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Western Isles: Area Waste Plan
As part of the National Waste Strategy: Scotland, each Waste Strategy Area has gone through a process which has resulted in the formulation of an Area Waste Plan.
This Area Waste Plan is the way in which the Waste Strategy Area plan to deal with its waste in order to meet the targets set out in the EC Landfill Directive and to develop more sustainable methods of waste management.
Following is a short summary of the process that was undergone in the Western Isles:
The Western Isles have a population of 28,240. In 1999 30,000 tonnes of waste were produced from this area. Around 28,000 tonnes of waste are sent to landfills - mostly the Bennadrove landfill near Stornoway.
The Western Isles produced a paper in November 2001, which explores waste management issues in the area and examines the options for the future. It is available at www.sepa.org.uk/nws/areas
The Western Isles Area Waste Group (AWG) has come up with 5 options for future waste management. These are:
Due to its unique geography, the Western Isles must bear extremely high waste disposal costs - the waste has to be shipped to disposal sites. It therefore makes inherent sense for the Isles to achieve self-sufficiency in waste disposal, so as to avoid the additional cost of shipping to the mainland. Furthermore, in principle, waste export should not be undertaken unless it has been deemed the Best Practicable Environmental Option for both the importing and exporting areas.
Historically, each household disposed of its waste in its own midden, however today, due to the nature of modern waste and the increasingly stringent Health and Safety laws, this is now neither permitted nor sustainable.
In order to meet the targets specified in the EC Landfill Directive, by the year 2020, the Western Isles will have to reduce the amount of Biodegradable Municipal Waste (BMW) going to landfill to 35% of 1995 levels. In other words, in the year 2020, less than 5,000 tonnes of BMW will be allowed to go into landfill sites. This means that almost 6,000 tonnes of BMW will have to be kept out of landfills.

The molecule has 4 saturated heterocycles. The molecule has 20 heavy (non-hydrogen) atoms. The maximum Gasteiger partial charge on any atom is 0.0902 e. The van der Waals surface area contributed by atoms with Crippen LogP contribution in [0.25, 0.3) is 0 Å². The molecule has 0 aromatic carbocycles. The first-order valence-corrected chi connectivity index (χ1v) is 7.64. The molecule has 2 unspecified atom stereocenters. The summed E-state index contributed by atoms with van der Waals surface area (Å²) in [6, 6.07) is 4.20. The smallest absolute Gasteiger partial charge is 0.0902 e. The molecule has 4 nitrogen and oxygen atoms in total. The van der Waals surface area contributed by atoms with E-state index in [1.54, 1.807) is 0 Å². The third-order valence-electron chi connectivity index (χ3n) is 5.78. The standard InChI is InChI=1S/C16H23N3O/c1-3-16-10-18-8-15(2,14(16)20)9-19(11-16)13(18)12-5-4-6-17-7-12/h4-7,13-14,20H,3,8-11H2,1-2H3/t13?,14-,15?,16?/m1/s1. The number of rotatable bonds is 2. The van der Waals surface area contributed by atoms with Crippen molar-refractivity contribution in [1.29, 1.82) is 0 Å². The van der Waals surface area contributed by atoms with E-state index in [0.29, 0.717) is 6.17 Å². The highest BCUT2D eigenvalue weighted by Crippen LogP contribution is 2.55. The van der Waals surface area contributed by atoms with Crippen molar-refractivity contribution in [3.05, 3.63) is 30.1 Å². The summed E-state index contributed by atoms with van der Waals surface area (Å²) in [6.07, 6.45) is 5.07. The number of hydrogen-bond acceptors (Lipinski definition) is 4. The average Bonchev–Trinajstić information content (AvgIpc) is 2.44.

The Western Isles Waste Strategy Area Group has decided to tackle this by developing a central anaerobic digestion facility (Option 4 - see above). This will turn the BMW into low-grade compost that can then be used to improve the poor soils of the islands. The advantage of anaerobic digestion is that the methane gas produced during the process is a source of energy.
In addition to this, some emphasis will be placed on reducing waste generation, and recycling that which is generated.
Again, due to the dispersed geography of the region, there is a need to improve access to recycling and composting facilities for those who live in remote areas.
At present, some recycling schemes are being developed, mostly in the Stornoway area. Plastic bottles, aluminium cans, scrap cars and oil will be collected and exported to the mainland for reprocessing. Glass and paper will be reprocessed locally.
July 2002, the Scottish Waste Awareness Group undertook a study of attitudes
and behaviours of the Islanders with respect to waste. Watch this space
for the results.
The full text of the Western Isles Draft Area Waste Plan can be downloaded from the SEPA website.
In March of this year, the Western Isles Area Waste Plan was published.
Here are some of the targets that the plan aims to achieve:
If you would like to read the plan, please click here to download it from the SEPA website.
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